Janie C. (Bullis) Ferreira

Birthday: 
1921
Areas of Achievement: 
Activism
Arts
Clerical
Domestic Work
Education
Higher Education
Home Making

Honored By

Honored by: Native American Women of Arizona Arch, UA
Date submitted: October 06, 2011
Gift: General Gift

Honoree of the San Carlos Apache Tribe as a member of the Elders Cultural Advisory Council.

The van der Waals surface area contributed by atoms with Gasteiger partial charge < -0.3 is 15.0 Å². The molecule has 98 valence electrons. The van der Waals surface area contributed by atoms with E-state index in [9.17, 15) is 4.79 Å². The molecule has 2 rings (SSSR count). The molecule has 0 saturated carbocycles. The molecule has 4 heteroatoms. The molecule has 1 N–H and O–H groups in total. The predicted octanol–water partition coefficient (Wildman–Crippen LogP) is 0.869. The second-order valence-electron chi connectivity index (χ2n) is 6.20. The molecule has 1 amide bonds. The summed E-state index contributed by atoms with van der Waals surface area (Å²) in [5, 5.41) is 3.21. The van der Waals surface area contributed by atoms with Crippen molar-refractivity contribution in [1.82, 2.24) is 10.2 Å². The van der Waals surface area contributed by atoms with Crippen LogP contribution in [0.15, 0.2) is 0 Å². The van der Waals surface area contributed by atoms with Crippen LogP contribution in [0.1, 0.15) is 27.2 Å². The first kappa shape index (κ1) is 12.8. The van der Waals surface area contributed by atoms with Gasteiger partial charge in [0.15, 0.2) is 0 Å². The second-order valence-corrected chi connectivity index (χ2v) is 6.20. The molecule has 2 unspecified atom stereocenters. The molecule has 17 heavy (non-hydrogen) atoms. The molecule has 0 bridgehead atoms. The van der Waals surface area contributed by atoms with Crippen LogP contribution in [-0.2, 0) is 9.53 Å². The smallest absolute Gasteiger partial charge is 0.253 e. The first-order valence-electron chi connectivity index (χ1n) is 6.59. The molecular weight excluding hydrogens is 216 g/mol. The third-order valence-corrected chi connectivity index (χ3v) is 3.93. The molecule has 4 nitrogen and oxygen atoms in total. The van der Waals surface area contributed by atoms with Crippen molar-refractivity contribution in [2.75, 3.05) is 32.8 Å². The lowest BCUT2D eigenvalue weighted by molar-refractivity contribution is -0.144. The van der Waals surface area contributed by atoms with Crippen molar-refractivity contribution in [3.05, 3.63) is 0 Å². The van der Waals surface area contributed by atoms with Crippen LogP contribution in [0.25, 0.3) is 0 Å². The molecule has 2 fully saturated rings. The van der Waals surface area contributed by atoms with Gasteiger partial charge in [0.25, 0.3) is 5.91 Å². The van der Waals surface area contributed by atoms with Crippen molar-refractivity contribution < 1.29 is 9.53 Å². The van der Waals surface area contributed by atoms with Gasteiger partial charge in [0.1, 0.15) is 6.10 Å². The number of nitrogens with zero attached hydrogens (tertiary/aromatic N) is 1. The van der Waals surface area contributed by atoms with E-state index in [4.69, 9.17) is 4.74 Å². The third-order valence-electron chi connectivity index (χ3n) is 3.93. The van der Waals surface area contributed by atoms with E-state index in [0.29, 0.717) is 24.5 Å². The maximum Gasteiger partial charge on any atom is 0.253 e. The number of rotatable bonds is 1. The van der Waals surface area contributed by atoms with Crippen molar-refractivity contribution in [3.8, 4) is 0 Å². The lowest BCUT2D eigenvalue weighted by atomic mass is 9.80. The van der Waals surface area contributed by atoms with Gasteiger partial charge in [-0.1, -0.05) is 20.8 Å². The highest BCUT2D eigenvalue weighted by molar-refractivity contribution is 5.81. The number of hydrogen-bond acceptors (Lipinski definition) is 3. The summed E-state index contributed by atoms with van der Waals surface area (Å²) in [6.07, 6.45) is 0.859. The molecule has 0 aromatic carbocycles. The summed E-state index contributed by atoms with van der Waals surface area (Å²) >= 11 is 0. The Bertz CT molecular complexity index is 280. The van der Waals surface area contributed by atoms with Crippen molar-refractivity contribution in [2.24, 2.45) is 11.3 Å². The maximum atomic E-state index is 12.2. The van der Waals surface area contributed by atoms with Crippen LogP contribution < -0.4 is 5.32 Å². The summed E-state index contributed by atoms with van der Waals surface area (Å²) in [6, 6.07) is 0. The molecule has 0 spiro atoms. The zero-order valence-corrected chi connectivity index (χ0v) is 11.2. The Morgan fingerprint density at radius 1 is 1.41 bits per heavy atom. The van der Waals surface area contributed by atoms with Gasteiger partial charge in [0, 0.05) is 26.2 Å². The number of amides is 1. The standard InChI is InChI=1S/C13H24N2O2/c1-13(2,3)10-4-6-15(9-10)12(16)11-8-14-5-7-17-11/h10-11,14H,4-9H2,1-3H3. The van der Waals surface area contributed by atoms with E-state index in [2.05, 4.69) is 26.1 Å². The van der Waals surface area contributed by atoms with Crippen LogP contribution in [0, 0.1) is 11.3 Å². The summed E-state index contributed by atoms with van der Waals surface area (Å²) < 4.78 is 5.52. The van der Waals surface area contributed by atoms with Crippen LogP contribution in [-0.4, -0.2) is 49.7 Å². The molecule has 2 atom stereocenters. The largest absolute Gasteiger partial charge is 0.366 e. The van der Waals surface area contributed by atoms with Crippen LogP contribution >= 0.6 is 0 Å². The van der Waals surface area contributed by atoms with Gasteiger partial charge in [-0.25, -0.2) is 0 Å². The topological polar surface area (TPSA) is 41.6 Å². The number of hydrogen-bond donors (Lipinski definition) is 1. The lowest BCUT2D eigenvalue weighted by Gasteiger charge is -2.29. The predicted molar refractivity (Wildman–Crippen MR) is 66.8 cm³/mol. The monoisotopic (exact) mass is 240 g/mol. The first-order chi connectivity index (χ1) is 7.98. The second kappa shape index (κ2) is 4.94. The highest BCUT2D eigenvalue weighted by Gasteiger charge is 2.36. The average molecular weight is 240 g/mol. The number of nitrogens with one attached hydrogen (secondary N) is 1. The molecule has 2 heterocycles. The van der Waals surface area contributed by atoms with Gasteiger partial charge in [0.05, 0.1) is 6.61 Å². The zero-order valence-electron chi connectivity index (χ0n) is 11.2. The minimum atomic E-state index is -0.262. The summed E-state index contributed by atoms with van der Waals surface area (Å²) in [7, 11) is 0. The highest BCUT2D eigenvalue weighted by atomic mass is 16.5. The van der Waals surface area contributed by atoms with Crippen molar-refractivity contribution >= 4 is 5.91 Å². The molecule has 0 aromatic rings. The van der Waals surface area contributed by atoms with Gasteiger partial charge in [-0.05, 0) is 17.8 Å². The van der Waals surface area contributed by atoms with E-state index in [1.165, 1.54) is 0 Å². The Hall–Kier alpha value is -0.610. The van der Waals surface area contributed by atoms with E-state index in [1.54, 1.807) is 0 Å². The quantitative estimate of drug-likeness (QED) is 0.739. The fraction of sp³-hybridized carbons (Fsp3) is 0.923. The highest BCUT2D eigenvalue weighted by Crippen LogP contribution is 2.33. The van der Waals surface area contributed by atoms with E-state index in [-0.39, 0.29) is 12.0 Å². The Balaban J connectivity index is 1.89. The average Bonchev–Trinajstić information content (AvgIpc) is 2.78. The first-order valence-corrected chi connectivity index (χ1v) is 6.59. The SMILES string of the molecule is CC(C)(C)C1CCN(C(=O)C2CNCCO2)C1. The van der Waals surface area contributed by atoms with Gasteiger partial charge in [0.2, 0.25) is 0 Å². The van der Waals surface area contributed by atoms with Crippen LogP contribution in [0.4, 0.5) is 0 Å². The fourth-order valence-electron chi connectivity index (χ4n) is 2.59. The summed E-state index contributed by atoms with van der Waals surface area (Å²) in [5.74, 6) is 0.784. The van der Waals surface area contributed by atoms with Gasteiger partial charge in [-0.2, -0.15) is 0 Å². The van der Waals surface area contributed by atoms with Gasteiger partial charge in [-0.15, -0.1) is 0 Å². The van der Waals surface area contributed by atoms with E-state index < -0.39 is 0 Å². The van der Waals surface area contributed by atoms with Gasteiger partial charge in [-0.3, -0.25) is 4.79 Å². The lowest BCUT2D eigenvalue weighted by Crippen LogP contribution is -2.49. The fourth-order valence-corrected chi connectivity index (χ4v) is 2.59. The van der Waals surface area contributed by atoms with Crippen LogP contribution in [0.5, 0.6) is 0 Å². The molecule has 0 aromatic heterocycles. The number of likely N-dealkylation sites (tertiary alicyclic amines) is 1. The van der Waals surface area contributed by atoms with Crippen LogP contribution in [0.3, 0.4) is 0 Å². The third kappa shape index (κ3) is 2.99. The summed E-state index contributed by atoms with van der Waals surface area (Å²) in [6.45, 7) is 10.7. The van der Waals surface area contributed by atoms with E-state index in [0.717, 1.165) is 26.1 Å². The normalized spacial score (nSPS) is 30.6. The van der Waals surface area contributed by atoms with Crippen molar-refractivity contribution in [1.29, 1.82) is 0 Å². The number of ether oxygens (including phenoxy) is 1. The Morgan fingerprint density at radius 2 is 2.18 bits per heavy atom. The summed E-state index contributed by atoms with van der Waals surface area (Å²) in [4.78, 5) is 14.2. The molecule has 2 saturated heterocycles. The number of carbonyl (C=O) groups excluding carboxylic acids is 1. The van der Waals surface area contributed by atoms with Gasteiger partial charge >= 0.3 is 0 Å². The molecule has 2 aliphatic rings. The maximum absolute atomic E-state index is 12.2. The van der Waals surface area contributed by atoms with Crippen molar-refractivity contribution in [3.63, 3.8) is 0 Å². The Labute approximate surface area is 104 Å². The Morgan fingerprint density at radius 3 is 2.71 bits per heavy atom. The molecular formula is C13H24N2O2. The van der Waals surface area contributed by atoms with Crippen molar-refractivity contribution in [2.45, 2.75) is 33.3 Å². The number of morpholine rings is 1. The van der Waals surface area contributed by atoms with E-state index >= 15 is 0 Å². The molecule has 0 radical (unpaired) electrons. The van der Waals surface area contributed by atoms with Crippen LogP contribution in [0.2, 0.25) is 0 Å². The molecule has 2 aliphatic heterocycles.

Janie C. (Bullis) Ferreira was born in Old San Carlos on the San Carlos Apache Indian Reservation on June 4, 1921, daughter of Elin C. Bullis and Elouisa Gardner Bullis. Janie grew up and attended day school in San Carlos. She went on to graduate from North Phoenix High School in 1942. Following graduation she enlisted in the United States Women's Army Corps (WAC) during World War II. Janie served in a military intelligence unit stationed in the Philippines and in Australia as part of General Douglas MacArthur's support staff. Her unit was responsible for interpreting, translating, typing and sending top secret data concerning Japanese troop and naval movements. Janie was awarded the Bronze Star, the World War II Victory Medal, the Philippine Liberation Medal, and the Asiatic Pacific Campaign Medal. Following the war, she returned to Arizona and attended Lamson Business College under the G.I. Bill. After graduation, she married Frederick M. Ferreira whom she met while in the service and then moved to Hawaii, where they resided, and raised her four children for the next fifteen years. She was the first of her family to graduate from college and instilled education to her children and others during her life. The Ferreira family returned to San Carlos in 1962 and Janie began working for the Tribal Court as a clerk. A year later, she became the executive secretary for the San Carlos Apache Tribe, served twelve years under several administrations, and retired in 1975. Mrs. Ferreira was named as Grand Marshall for the Veteran's Day Parade in San Carlos in 1988. She served as a member of the Apache Survival Coalition and San Carlos Veteran's Association. She served her community in many ways and continued with the Elders group. She was also an active member of Grace Lutheran Church in San Carlos. Janie also enjoyed making authentic cradleboards, quilts, Apache dolls and doing beadwork. Her life was centered around family and service to others. In 2001, Janie was recognized at the Women's Memorial in Arlington, Virginia, and was the 2001 National American Indian Heritage Month Honoree at the Women's Memorial. Janie passed away on February 22, 1996. Janie's legacy is carried on by her children. She was an inspiration to us all.